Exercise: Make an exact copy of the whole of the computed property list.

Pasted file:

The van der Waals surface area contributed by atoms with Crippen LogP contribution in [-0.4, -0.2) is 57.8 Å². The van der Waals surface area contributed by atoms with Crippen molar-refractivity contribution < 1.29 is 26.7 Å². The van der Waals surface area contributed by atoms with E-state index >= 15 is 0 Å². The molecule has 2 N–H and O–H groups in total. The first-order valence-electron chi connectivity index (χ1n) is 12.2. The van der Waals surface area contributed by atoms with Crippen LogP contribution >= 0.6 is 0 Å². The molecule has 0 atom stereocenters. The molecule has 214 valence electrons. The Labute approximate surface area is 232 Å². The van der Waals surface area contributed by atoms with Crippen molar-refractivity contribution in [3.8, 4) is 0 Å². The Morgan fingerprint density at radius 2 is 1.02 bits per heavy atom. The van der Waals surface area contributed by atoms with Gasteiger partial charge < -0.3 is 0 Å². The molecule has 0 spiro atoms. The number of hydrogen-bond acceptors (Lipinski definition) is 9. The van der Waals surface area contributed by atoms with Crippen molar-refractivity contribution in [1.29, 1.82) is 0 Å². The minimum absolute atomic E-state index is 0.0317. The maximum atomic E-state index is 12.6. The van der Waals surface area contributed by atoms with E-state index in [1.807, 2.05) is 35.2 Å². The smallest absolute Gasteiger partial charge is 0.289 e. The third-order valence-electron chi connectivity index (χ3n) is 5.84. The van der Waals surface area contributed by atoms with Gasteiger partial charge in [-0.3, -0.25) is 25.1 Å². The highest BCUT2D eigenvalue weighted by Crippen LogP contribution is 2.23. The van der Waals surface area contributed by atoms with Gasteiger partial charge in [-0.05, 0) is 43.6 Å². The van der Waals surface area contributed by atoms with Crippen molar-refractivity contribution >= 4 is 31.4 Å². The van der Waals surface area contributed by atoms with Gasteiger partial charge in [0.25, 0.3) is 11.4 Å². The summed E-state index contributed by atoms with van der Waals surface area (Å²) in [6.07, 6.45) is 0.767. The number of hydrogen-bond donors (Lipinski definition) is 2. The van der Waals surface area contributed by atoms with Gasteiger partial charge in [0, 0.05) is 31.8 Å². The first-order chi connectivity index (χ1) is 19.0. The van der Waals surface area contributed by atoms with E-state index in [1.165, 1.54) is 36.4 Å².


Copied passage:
The van der Waals surface area contributed by atoms with Crippen LogP contribution in [-0.4, -0.2) is 57.8 Å². The van der Waals surface area contributed by atoms with Crippen molar-refractivity contribution < 1.29 is 26.7 Å². The van der Waals surface area contributed by atoms with E-state index >= 15 is 0 Å². The molecule has 2 N–H and O–H groups in total. The first-order valence-electron chi connectivity index (χ1n) is 12.2. The van der Waals surface area contributed by atoms with Crippen LogP contribution >= 0.6 is 0 Å². The molecule has 0 atom stereocenters. The molecule has 214 valence electrons. The Labute approximate surface area is 232 Å². The van der Waals surface area contributed by atoms with Crippen molar-refractivity contribution in [3.8, 4) is 0 Å². The Morgan fingerprint density at radius 2 is 1.02 bits per heavy atom. The van der Waals surface area contributed by atoms with Gasteiger partial charge < -0.3 is 0 Å². The molecule has 0 spiro atoms. The number of hydrogen-bond acceptors (Lipinski definition) is 9. The van der Waals surface area contributed by atoms with Crippen molar-refractivity contribution in [1.29, 1.82) is 0 Å². The minimum absolute atomic E-state index is 0.0317. The maximum atomic E-state index is 12.6. The van der Waals surface area contributed by atoms with E-state index in [1.807, 2.05) is 35.2 Å². The smallest absolute Gasteiger partial charge is 0.289 e. The third-order valence-electron chi connectivity index (χ3n) is 5.84. The van der Waals surface area contributed by atoms with Gasteiger partial charge in [-0.3, -0.25) is 25.1 Å². The highest BCUT2D eigenvalue weighted by Crippen LogP contribution is 2.23. The van der Waals surface area contributed by atoms with Gasteiger partial charge in [-0.05, 0) is 43.6 Å². The van der Waals surface area contributed by atoms with Crippen molar-refractivity contribution >= 4 is 31.4 Å². The van der Waals surface area contributed by atoms with Gasteiger partial charge in [0.25, 0.3) is 11.4 Å². The summed E-state index contributed by atoms with van der Waals surface area (Å²) in [6.07, 6.45) is 0.767. The number of hydrogen-bond donors (Lipinski definition) is 2. The van der Waals surface area contributed by atoms with Gasteiger partial charge in [0, 0.05) is 31.8 Å². The first-order chi connectivity index (χ1) is 19.0. The van der Waals surface area contributed by atoms with E-state index in [1.165, 1.54) is 36.4 Å².